Similarly to what happened after Nemtsov’s assassination, the Kremlin neither hurried to formulate its official version(s) immediately after the incident with Navalny, nor settled on any one (or several) minimally plausible explanation as time went by. Instead, Russian officials and medical administrators cast the widest possible net weaved out of manifestly implausible versions and offered it to the public very shortly after the event, before the exact substance that the politician was poisoned with was identified. Aleksandr Sabaev, the chief toxicologist of Siberian Federal District and Omsk Region (where Navalny was first hospitalized), proposed an impressive list of at least eight possible reasons that could have caused Navalny’s health breakdown: diet, alcohol, stress, overfatigue, hypothermia, hyperthermia, lack of breakfast, and carbohydrate metabolism disorder. He also insisted that no traces of poison were found in Navalny’s body, when he was first tested in Omsk.
After several laboratories in Germany, Sweden and France confirmed that the politician was indeed poisoned by Novichok, this discovery was met with suspicion. Among those who proposed possible malevolent versions was chemist Vladimir Uglev, one of the creators of Novichok. He suggested that only someone from Navalny’s close circle could have organized the poisoning. According to him, the only plausible way the politician could have come in contact with the poison (given the dynamics of his condition) was through touch. What is more, the object he allegedly touched should have been handed to him directly, to avoid unnecessary casualties. This, Uglev insisted, “only a very close person could do.” The insinuated conclusion is obvious: Navalny fell victim to treason or revenge organized by someone from the opposition, while the Kremlin had nothing to do with it.
Official response: conspiracy all-around
Due to potential severity of the crime and possible international repercussions, the Russian authorities could not stay silent for long. The authorities’ response, however, seems to have followed the neutrollization logic by the book. The Russian Ministry of Foreign Affairs published at least three comments about the incident on their official platforms, each suggesting some form of conspiracy against Russia. As conspiracy theories’ logic goes, the Ministry started with trying to poke holes in the most plausible version. They also suggested that the whole thing was obviously “staged … to politicise this incident … [and] accus[e] Russia of violating the Chemical Weapons Convention.” Russia’s explanation of who exactly would do such a thing and why they would do it remained vague, as neutrollization requires. It could have been “Germany [whose] actions were so well-coordinated that a lot of questions started to surface.” It may have been “Berlin’s … Euro-Atlantic allies in cooperation with the heads of the OPCW [Organization for the Prohibition of Chemical Weapons] Technical Secretariat” that collaborated to swiftly publish a report about Navalny’s poisoning on the organization’s website. It may have been the US, whose Ministry of Defence’s research centre allegedly possessed Novichok already in 1998, and later developed a whole family of toxic chemicals that are now available in “at least 20 Western countries … in around 140 varieties.”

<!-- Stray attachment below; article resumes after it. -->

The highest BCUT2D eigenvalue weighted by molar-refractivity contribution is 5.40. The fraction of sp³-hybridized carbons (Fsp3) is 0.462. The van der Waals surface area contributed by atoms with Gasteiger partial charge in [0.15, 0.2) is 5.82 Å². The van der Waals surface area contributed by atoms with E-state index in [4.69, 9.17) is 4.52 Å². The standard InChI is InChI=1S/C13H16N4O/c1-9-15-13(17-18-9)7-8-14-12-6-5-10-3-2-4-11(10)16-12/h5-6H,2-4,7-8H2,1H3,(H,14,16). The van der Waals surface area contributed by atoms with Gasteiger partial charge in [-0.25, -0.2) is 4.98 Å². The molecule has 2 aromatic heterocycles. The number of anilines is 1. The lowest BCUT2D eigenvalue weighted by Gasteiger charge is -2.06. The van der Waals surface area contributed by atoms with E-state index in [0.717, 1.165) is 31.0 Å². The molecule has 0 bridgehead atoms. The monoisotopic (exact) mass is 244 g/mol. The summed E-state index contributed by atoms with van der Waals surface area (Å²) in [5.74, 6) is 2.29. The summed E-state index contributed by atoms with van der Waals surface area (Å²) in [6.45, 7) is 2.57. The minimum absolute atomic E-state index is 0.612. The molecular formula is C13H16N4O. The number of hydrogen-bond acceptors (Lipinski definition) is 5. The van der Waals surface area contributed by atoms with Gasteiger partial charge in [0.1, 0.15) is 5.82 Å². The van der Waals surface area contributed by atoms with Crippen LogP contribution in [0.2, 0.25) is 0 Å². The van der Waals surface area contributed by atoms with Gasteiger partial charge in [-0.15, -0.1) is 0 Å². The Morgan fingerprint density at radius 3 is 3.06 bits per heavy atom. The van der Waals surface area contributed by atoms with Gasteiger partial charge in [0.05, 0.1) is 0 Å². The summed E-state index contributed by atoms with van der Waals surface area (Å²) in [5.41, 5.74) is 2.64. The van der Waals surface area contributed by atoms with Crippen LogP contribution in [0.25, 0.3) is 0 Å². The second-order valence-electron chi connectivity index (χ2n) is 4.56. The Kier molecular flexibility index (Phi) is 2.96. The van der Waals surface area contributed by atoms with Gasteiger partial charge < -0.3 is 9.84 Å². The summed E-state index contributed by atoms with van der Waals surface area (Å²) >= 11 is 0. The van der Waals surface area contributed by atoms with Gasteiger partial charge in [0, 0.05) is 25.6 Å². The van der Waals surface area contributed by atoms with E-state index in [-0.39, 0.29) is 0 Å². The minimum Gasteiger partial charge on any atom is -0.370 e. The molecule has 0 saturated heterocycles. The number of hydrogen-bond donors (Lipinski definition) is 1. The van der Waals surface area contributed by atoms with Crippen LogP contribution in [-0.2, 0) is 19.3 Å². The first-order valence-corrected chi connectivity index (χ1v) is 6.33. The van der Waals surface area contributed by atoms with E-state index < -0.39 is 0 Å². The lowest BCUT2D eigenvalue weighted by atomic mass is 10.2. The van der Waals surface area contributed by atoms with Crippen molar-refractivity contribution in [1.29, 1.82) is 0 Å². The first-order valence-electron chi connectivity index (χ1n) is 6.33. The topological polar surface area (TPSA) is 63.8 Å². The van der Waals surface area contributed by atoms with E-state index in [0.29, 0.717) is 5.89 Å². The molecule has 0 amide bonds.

Finally, Vladimir Putin himself, during his talk with Emmanuel Macron, allegedly “stonewalled with denials and offered dubious explanations for Mr. Navalny’s poisoning.” His explanations, however, seemed even less plausible than all of those mentioned above. According to Le Monde, Putin suggested that Navalny could have simulated the poisoning, since he had had a history of simulating illnesses before. Most provokingly, however, the Russian President suspected that Navalny could have taken the poison, which sent him into coma for almost 20 days, knowingly and on purpose. It also stands to mentioned that one leitmotif that accompanied the affair was pushed by the President’s spokesperson Dmitry Peskov, among many others, who insisted time and again that Navalny’s poisoning was not in the interests of the Russian political elite, especially Putin. This message was also one of the key themes included into the guidelines for internet trolls after Nemtsov’s assassination.
Manufacturers of confusion